Java – 3 ways to implement a Generic Interface

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A generic interface uses formal type parameters. There are 3 ways to implement generic interfaces in Java.

A Generic Interface

A generic interface looks something like this. It has a name and a formal type parameter T. The other parts of the interface use T as they would use an actual type, e.g., String.

Ways to Implement Generic Interface

1. Ignore or Remove Formal Type Parameters

Nowadays this is bad practice. We only do this when we are using JDK version 1.4 or lower because Generics was not available until JDK version 1.5. The following class IgnoredFormalTypeParameters implements Moveable without using a formal type parameter. As a result, it uses Object type.

If you are using an IDE, it will probably warn you about using Object type.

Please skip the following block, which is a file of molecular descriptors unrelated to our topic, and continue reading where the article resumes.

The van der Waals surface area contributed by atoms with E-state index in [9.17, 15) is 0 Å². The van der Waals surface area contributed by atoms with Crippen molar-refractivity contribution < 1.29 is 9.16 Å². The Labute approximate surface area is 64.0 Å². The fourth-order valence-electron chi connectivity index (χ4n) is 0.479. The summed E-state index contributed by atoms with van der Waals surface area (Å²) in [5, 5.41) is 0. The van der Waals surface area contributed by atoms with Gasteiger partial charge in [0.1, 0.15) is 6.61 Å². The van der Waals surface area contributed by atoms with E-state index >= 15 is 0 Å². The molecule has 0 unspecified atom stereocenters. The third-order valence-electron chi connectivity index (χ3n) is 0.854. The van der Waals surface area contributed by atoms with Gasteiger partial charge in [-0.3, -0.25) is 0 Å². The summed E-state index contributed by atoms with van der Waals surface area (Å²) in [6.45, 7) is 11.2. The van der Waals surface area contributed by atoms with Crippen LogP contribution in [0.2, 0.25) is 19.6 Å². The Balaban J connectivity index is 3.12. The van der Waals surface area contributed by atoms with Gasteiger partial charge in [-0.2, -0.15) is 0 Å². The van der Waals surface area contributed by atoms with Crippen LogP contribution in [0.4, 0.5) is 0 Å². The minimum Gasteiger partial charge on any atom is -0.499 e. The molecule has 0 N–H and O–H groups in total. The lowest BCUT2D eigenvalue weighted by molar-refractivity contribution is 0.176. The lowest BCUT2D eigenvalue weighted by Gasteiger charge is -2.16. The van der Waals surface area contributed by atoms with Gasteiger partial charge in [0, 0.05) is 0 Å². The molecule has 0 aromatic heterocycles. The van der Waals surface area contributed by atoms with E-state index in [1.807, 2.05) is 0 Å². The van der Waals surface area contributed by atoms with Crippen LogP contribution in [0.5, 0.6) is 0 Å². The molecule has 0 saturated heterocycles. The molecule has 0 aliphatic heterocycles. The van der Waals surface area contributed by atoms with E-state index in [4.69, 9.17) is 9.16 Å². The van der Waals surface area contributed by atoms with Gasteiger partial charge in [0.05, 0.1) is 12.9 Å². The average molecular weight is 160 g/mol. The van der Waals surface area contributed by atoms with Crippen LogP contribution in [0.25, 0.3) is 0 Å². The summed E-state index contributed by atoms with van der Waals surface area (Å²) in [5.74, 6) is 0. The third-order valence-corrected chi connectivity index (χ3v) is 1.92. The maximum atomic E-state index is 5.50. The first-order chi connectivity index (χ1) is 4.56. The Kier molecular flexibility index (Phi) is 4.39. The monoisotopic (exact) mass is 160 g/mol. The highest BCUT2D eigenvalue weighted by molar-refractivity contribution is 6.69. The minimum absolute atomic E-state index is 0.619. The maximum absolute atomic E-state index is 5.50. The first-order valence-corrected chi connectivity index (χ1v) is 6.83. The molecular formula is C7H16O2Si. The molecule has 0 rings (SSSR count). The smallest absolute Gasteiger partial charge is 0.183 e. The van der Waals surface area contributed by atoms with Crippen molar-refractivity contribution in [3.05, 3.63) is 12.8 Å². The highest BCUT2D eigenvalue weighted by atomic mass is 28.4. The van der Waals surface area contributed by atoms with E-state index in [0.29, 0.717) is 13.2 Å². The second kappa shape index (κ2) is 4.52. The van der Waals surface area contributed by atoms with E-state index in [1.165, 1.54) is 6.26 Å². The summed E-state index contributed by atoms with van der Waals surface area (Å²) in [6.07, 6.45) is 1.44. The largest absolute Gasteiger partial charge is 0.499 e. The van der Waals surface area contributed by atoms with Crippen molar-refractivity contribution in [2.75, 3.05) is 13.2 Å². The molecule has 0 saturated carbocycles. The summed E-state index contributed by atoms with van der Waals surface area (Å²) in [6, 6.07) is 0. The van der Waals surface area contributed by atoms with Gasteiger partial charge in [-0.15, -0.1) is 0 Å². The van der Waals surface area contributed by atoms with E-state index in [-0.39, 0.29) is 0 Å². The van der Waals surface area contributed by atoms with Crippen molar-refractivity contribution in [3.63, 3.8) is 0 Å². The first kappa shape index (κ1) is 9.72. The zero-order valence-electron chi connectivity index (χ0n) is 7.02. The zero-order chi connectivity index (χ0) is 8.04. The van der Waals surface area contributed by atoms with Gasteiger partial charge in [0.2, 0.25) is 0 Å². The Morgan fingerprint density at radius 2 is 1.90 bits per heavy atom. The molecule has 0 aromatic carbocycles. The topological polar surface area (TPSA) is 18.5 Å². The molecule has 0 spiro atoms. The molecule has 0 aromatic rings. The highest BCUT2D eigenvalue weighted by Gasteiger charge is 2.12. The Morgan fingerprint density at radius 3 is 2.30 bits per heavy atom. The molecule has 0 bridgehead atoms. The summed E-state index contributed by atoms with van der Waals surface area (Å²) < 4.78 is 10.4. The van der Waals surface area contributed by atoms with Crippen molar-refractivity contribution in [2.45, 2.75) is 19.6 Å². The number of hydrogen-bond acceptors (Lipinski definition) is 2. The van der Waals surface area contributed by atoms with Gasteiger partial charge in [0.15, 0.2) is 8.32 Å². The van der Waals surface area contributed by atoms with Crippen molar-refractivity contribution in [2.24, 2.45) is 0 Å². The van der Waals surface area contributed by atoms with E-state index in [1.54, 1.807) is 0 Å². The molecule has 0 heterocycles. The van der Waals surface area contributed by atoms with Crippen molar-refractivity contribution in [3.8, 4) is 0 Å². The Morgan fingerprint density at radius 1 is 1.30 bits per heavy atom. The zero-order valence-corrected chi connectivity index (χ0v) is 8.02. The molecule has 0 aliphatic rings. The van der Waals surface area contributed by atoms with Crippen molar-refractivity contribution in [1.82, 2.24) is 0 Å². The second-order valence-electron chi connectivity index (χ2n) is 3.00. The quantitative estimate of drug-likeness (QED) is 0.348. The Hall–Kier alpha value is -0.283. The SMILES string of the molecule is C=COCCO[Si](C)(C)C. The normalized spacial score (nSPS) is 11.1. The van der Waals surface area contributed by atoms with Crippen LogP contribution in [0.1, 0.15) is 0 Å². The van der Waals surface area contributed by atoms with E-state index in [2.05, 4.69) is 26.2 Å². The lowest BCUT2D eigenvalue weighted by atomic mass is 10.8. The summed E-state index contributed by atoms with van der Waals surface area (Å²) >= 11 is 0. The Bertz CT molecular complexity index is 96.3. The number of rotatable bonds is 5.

Implementing generic interface without formal type parameter

2. Create a Generic Class

Another way is to create a generic class that implements the generic interface. The class definition uses the same formal type parameters twice. One after the class name and another after the interface name it implements. The codes below uses <U> twice in the mentioned locations.

3. Create a class that deals with specific non-generic types

In this way instead of using format type parameters, we use an actual type. For example, use <Elephant> instead of <T>.



Karl San Gabriel

Professional Software Developer